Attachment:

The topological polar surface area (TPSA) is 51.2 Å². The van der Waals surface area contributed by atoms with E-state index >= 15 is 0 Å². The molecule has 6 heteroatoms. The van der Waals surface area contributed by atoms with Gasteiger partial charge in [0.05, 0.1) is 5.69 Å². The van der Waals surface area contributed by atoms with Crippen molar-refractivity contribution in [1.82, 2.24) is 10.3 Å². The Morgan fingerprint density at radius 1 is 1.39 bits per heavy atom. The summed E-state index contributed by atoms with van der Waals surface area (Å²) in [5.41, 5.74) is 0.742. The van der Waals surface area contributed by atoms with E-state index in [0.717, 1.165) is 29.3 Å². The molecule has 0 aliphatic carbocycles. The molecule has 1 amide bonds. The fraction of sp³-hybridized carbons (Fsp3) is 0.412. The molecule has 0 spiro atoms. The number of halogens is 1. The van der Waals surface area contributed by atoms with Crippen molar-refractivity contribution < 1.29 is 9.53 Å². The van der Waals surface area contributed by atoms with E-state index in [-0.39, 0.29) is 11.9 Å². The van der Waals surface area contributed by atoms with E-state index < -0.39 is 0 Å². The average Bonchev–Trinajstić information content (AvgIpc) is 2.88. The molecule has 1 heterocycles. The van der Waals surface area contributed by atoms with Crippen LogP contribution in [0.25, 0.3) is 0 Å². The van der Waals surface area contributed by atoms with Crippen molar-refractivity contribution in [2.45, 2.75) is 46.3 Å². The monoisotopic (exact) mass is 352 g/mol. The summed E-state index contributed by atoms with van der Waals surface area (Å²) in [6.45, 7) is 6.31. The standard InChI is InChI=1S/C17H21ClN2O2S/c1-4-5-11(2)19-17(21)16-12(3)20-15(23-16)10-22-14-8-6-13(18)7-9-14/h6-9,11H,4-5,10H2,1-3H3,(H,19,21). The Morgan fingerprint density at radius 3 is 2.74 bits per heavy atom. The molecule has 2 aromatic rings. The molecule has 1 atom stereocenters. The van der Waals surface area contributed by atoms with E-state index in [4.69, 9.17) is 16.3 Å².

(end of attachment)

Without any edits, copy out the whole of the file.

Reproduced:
The topological polar surface area (TPSA) is 51.2 Å². The van der Waals surface area contributed by atoms with E-state index >= 15 is 0 Å². The molecule has 6 heteroatoms. The van der Waals surface area contributed by atoms with Gasteiger partial charge in [0.05, 0.1) is 5.69 Å². The van der Waals surface area contributed by atoms with Crippen molar-refractivity contribution in [1.82, 2.24) is 10.3 Å². The Morgan fingerprint density at radius 1 is 1.39 bits per heavy atom. The summed E-state index contributed by atoms with van der Waals surface area (Å²) in [5.41, 5.74) is 0.742. The van der Waals surface area contributed by atoms with E-state index in [0.717, 1.165) is 29.3 Å². The molecule has 0 aliphatic carbocycles. The molecule has 1 amide bonds. The fraction of sp³-hybridized carbons (Fsp3) is 0.412. The molecule has 0 spiro atoms. The number of halogens is 1. The van der Waals surface area contributed by atoms with Crippen molar-refractivity contribution < 1.29 is 9.53 Å². The van der Waals surface area contributed by atoms with E-state index in [-0.39, 0.29) is 11.9 Å². The van der Waals surface area contributed by atoms with E-state index < -0.39 is 0 Å². The average Bonchev–Trinajstić information content (AvgIpc) is 2.88. The molecule has 1 heterocycles. The van der Waals surface area contributed by atoms with Crippen LogP contribution in [0.25, 0.3) is 0 Å². The van der Waals surface area contributed by atoms with Crippen molar-refractivity contribution in [2.45, 2.75) is 46.3 Å². The monoisotopic (exact) mass is 352 g/mol. The summed E-state index contributed by atoms with van der Waals surface area (Å²) in [6.45, 7) is 6.31. The standard InChI is InChI=1S/C17H21ClN2O2S/c1-4-5-11(2)19-17(21)16-12(3)20-15(23-16)10-22-14-8-6-13(18)7-9-14/h6-9,11H,4-5,10H2,1-3H3,(H,19,21). The Morgan fingerprint density at radius 3 is 2.74 bits per heavy atom. The molecule has 2 aromatic rings. The molecule has 1 atom stereocenters. The van der Waals surface area contributed by atoms with E-state index in [4.69, 9.17) is 16.3 Å².